Is Barack Obama a strong proponent of the First Amendment? Does he support free speech, even by those who strongly disagree with him? The answer is: not really.
I'll keep track in reverse chronological order (note, of course, that there are other examples throughout the time period):
"Incredibly, McCain did not even address the issues of the war in Iraq or his policy on health care. On immigration it was more of the same: secure the borders and no stop to the raids," said Angela Sambrano, an NCLR board member and director of the National Alliance of Latin-American and Caribbean Communities.Whoa, score one for McCain! This one time he was able to differentiate between U.S. citizens and the rest of the world.
...Irene Godinez, 26, of Raleigh, N.C., who leads statewide public policy advocacy for the organization El Pueblo, said she thought "McCain was diplomatic and stressed his priorities like border security, cushioning it by saying the immigrants were 'God's children.'"
But a significant language difference gained Godinez's attention. "I noticed McCain spoke of serving American children while Obama stressed everyone," she said. "This is important for me because our Legislature just passed a law excluding undocumented students from community colleges."
Health care advocate Teresa Quezada, vice president of Mujeres Latinas of Modesto, Calif., took a more critical tone... "McCain said he opposed immigrant bashing, but he stressed 'criminals and drugs' coming across the borders time after time. That's really bashing to me."Obviously, having large numbers of people who think that it's "bashing" to worry about those who don't "just want to work" coming across our borders is not in the U.S.'s best interests.
The article then quotes someone named "Joshua Messiah", before confirming once again that the NCLR wants to push the Fairness Doctrine or similar in order to silence their critics:
Former [NCLR president Raul Yzaguirre] echoed the sentiment. "The issue of the media has to be a big issue for us like education, health care and housing," he said. "We have to confront Lou Dobbs, Rush Limbaugh, O'Reilly and right-wing radio."Even Frank Sharry admits that the print media is in their corner, aside from Lou Dobbs and Glenn Beck most of those on television are some degree of massive/illegal immigration supporters, and the two highest-rated talk radio hosts (Rush Limbaugh and Sean Hannity) aren't exactly strong amnesty opponents. Apparently that's not enough for the NCLR.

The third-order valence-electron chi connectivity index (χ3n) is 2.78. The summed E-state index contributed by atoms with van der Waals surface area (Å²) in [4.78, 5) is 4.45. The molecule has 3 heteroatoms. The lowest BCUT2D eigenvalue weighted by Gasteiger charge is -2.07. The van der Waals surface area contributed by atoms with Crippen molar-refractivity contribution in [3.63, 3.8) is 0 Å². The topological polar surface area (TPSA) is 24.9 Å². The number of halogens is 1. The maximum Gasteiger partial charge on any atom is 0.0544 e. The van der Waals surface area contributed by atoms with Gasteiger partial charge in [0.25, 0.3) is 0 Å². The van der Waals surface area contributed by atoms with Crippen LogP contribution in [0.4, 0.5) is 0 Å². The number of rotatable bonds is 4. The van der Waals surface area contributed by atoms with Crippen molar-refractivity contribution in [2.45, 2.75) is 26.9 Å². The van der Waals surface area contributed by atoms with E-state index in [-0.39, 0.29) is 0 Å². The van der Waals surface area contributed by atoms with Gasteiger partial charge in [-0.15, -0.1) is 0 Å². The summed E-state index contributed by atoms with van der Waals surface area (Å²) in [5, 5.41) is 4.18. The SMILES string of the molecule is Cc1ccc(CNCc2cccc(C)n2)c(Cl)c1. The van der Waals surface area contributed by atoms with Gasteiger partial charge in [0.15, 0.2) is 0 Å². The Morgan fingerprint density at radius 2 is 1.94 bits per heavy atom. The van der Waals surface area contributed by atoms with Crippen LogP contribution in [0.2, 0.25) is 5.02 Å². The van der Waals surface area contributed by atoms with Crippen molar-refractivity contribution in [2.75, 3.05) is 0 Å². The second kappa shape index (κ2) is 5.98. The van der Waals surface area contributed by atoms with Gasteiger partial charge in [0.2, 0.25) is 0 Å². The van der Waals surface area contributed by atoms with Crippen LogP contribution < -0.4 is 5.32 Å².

He added that electing a Congress to return the public airwaves to serve all the people and not just the huge monopolies is a critical fight. "We have to find the ways to tell our story."
According to a Mexican newspaper , both John McCain and Barack Obama may be appearing at this year's National Latino Congress/National Latino Congreso (latinocongreso.org), something I have a bit of trouble believing.
Janet Murguia/National Council of La Raza: throw the First Amendment away to protect illegal immigration? - 02/01/08
[Janet Murguia, president of the National Council of La Raza] argued that hate speech should not be tolerated, even if such censorship were a violation of First Amendment rights:Everyone knows t
Saying Friday's release of final regulations in the U.S. REAL ID Act clears the way, a Los Angeles Democrat said he will move ahead with a bill that would let illegal immigrants obtain driver's licenses.
State Sen. Gil Cedillo has previously proposed such legislation, but it has been vetoed repeatedly by Republican Gov.
Bush hack turned Washington Post hack Michael Gerson - at that link trying to push for Bush's immigration "reform" by calling the GOP base names - offers "Homespun Meets Hard-Line". Like yesterday's WaPo editorial he turns on Mike Huckabee because of the latter's new (supposed) tough stance on illegal immigration.
National Latino Congreso: "No Human Being is Illegal", Nativo Lopez, Gil Cedillo, Kucinich, Cuban Five, Fairness Doctrine, and more! - 10/07/07
The 2nd annual "National Latino Congreso" - a meeting of hundreds of "Latino organizational leaders, elected officials, and activists at all levels" is currently underway in Los Angeles (latinocongreso.org). Yesterday, Anna Gorman of the Los Angeles Times offered a whitewashed report here. Let's take a look at the groups involved and some of the loony resolutions that were passed. Expect the MSM coverage to be in line with Gorman's report: it will completely cover for far-left racial demagogues and avoid mentioning the loony resolutions.
Their "conveners' include:
* League of United Latin American Citizens
* Mexican American Legal Defense and Educational Fund (indirect link to the Mexican government)
* National Alliance of Latin American and Caribbean Communities (NALACC)
* National Day Laborer Organizing Network
* Southwest Voter Registration Education Project
* William C. Velasquez Institute
Their "co-conveners" include the California Nurses Association, Hermandad Mexicana Latinoamericana, and the Mexican American Political Association. Both the latter are associated with Nativo Lopez. They have 226 "endorsers", so discussing all of those would take a lot of time. But, one is the Communist Party USA, and most of the rest are far-left racial power groups.
The sheer number and sheer idiocy of the resolutions that were approved makes them likewise too difficult to cover in detail, however, they include: